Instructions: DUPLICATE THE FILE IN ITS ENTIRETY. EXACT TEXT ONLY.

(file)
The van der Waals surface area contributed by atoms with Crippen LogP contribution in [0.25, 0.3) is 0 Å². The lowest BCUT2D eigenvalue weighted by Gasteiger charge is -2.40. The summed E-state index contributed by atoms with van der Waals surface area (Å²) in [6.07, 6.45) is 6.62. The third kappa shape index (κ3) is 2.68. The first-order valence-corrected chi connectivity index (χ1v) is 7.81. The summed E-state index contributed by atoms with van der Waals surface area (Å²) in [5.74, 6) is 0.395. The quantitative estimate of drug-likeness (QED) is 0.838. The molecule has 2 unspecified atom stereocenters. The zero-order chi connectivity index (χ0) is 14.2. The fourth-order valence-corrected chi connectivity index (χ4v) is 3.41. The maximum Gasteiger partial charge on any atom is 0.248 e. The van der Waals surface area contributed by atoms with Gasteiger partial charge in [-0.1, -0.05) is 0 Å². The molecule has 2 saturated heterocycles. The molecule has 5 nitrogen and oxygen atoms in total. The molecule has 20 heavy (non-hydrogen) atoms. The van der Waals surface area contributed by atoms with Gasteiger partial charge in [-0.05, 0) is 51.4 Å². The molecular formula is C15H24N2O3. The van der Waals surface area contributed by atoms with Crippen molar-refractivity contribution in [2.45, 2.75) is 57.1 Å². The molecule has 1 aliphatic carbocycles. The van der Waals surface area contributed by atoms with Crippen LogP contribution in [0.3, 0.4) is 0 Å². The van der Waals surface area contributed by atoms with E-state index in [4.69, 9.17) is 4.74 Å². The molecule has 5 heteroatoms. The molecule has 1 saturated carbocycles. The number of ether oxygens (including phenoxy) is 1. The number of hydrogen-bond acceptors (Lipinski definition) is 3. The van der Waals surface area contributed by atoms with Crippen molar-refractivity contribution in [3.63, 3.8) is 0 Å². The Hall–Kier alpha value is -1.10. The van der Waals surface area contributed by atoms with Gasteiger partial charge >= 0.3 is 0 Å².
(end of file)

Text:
The van der Waals surface area contributed by atoms with Crippen LogP contribution in [0.25, 0.3) is 0 Å². The lowest BCUT2D eigenvalue weighted by Gasteiger charge is -2.40. The summed E-state index contributed by atoms with van der Waals surface area (Å²) in [6.07, 6.45) is 6.62. The third kappa shape index (κ3) is 2.68. The first-order valence-corrected chi connectivity index (χ1v) is 7.81. The summed E-state index contributed by atoms with van der Waals surface area (Å²) in [5.74, 6) is 0.395. The quantitative estimate of drug-likeness (QED) is 0.838. The molecule has 2 unspecified atom stereocenters. The zero-order chi connectivity index (χ0) is 14.2. The fourth-order valence-corrected chi connectivity index (χ4v) is 3.41. The maximum Gasteiger partial charge on any atom is 0.248 e. The van der Waals surface area contributed by atoms with Gasteiger partial charge in [-0.1, -0.05) is 0 Å². The molecule has 2 saturated heterocycles. The molecule has 5 nitrogen and oxygen atoms in total. The molecule has 20 heavy (non-hydrogen) atoms. The van der Waals surface area contributed by atoms with Gasteiger partial charge in [-0.05, 0) is 51.4 Å². The molecular formula is C15H24N2O3. The van der Waals surface area contributed by atoms with Crippen molar-refractivity contribution in [2.45, 2.75) is 57.1 Å². The molecule has 1 aliphatic carbocycles. The van der Waals surface area contributed by atoms with Crippen LogP contribution in [0.3, 0.4) is 0 Å². The van der Waals surface area contributed by atoms with E-state index in [4.69, 9.17) is 4.74 Å². The molecule has 5 heteroatoms. The molecule has 1 saturated carbocycles. The number of ether oxygens (including phenoxy) is 1. The number of hydrogen-bond acceptors (Lipinski definition) is 3. The van der Waals surface area contributed by atoms with Crippen molar-refractivity contribution in [3.63, 3.8) is 0 Å². The Hall–Kier alpha value is -1.10. The van der Waals surface area contributed by atoms with Gasteiger partial charge >= 0.3 is 0 Å².